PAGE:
Frequently Asked Questions
2023 Vol. 31, No. 7 Published: 28 July 2023
Return or Adjustment: Debates on the Sphere of Influence in the U.S. Strategic Community
RUAN Jianping, LI Qi
2023, 31(7): 1-16 | Full text
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Since the emerging of liberal internationalist foreign policy during the era of the post-Cold War, Sphere of Influence has once again become an important issue in the discussion for the U.S. strategic community in recent years. In the discussion, the realists advocate to confront the change in the power balance, emphasizing a prudent use of force with a reduction of unnecessary costs and risks, taking an advantage of alliance to check the rivals and split the basis for their international cooperation. Liberals insist on the liberal internationalist diplomacy with a determinant resistance in the “expansion” of the international influence from China and Russia. An allover isolation and confrontation will be at ready if remolding cannot be attained. In the process of the discussion, the realists are on the offensive side while the liberals are on the defensive one. In the view of the professional background, the liberals have a high level of political and social influence, while in the respect of the significance of reality, both are aimed at the strategic competition against China and Russia.
In a historical view, this discussion has embodied the cyclical adjustments in the U.S. foreign policies with the changes in the power balance. Liberalism and realism have been the two major principles directing the U.S. foreign diplomatic policies with different types of the structural. Since having an absolute advantage, the U.S. prefers a liberal foreign policy. Conversely, as the advantage declines, a realist foreign policy will be preferred. The discussion in this round has been triggered at large in this orientation and the international conflicts and major events have intensified the relative discussion. Regardless of these considerations, the primary goal continues to be protecting the American overall realistic interests and its global dominance.
With the wind vane for the adjustment in the American diplomacy, the discussion has unfolded the change in the American diplomatic gravity and policy orientation toward China. The U.S. has seen the strategic contraction as a general tone for the American global strategy, constructing the alliance containment and alienation as the major way to compete against China and having comprehensive ideological attacks as the key hands.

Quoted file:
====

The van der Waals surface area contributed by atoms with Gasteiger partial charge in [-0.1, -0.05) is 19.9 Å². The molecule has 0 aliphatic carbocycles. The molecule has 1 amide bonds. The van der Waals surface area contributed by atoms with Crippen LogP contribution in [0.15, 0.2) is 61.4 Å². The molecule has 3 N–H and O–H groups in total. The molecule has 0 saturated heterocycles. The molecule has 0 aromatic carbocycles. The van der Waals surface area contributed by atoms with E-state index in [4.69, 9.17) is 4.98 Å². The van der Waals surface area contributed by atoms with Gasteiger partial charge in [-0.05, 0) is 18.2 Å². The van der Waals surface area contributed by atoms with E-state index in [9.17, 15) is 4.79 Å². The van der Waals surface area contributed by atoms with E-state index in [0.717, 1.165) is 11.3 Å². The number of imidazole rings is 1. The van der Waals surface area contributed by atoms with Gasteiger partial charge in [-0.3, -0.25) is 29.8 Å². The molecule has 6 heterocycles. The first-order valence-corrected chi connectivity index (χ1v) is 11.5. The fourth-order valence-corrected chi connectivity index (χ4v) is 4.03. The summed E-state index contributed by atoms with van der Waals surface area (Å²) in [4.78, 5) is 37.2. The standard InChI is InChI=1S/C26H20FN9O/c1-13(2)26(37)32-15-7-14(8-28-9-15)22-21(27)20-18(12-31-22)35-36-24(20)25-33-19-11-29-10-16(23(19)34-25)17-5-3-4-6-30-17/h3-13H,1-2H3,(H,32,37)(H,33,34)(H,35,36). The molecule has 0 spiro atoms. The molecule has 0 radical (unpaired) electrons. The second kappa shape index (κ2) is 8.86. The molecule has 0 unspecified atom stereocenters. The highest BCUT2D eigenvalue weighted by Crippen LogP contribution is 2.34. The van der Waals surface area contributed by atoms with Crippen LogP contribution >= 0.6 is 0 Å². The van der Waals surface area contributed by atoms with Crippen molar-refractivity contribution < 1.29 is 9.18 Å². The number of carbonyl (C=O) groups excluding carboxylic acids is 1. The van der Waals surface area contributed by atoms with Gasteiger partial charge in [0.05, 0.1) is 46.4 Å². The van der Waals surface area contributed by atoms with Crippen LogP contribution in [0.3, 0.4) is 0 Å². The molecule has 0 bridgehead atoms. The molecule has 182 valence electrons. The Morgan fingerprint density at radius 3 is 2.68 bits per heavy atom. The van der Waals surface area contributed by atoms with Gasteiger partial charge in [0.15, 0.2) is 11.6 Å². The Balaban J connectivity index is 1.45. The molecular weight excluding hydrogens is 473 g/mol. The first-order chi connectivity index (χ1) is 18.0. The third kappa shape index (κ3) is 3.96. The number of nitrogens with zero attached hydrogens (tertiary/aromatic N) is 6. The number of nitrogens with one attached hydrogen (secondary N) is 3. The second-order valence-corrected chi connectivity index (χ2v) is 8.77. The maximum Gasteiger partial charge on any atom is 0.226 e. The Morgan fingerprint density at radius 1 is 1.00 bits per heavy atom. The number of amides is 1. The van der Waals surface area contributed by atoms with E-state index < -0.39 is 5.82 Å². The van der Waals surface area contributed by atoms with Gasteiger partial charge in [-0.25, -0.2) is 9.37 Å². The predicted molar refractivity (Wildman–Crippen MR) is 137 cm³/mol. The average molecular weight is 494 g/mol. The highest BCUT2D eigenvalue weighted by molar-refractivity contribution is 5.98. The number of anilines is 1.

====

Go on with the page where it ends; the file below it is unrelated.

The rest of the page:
In the respect of experience, Sphere of Influence mainly refers to the particular region in which a country has a dominating influence with the exclusion of other forces. However, China’s communication and interaction with other countries has been based on the respective independent interests with equality and mutual benefit through open cooperation with no exclusion of any third party. The positive response from the international society to China is sourced from China, but not a result from the Sphere of Influence. Faced with the pressure from the U.S., China should insist on equality and cooperation beyond its ideological discourse trap, openness and win-win strategy to break away from its alliance control and alienation, in its initiative to promote the reform of global governance.
Politics and Law
NATO’s Pivot to the Asia-Pacific Region in the Context of the Biden Administration’s Strategy for the Atlantic Ocean and the Pacific Ocean
2023, 31(7): 17-30 | Full text
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The Biden administration’s twooceans strategy to connect the Pacific and Atlantic Oceans has become obvious in light of the U.S. global strategic shift towards the East and the Ukraine crisis, quickening the trend of the NATO’s pivot to the AsiaPacific region, and this is the core of global NATO’s soft expansion. The primary focus of the trend has seen how the NATO has responded to the so called China’s challenges and it has strengthened the tight ties to Japan, South Korea, Australia and New Zealand identified as crucial strategic assets. The NATO’s transition to a multilateral military alliance centered on AsiaPacific security remains challenging. However, there are key obstacles including the U.S.European alliance’s different views on China and Russia, the presence of regional forces to limit the NATO, and the imbalance between NATO’s strategic aims and means. A new transatlantic arrangements between the U.S. and Europe around the major power competition will rely on the NATO’s pivot to the AsiaPacific region, while this will split the alliance’s global focus. The regional security situation will also deteriorate as a result of the NATO’s pivot to the AsiaPacific, significantly increasing strategic pressure on China. China should therefore remain vigilant on how the NATO’s pivot to AsiaPacific will have been developing, discuss with all parties on stabilizing the AsiaPacific security, and create a strategic environment for China.
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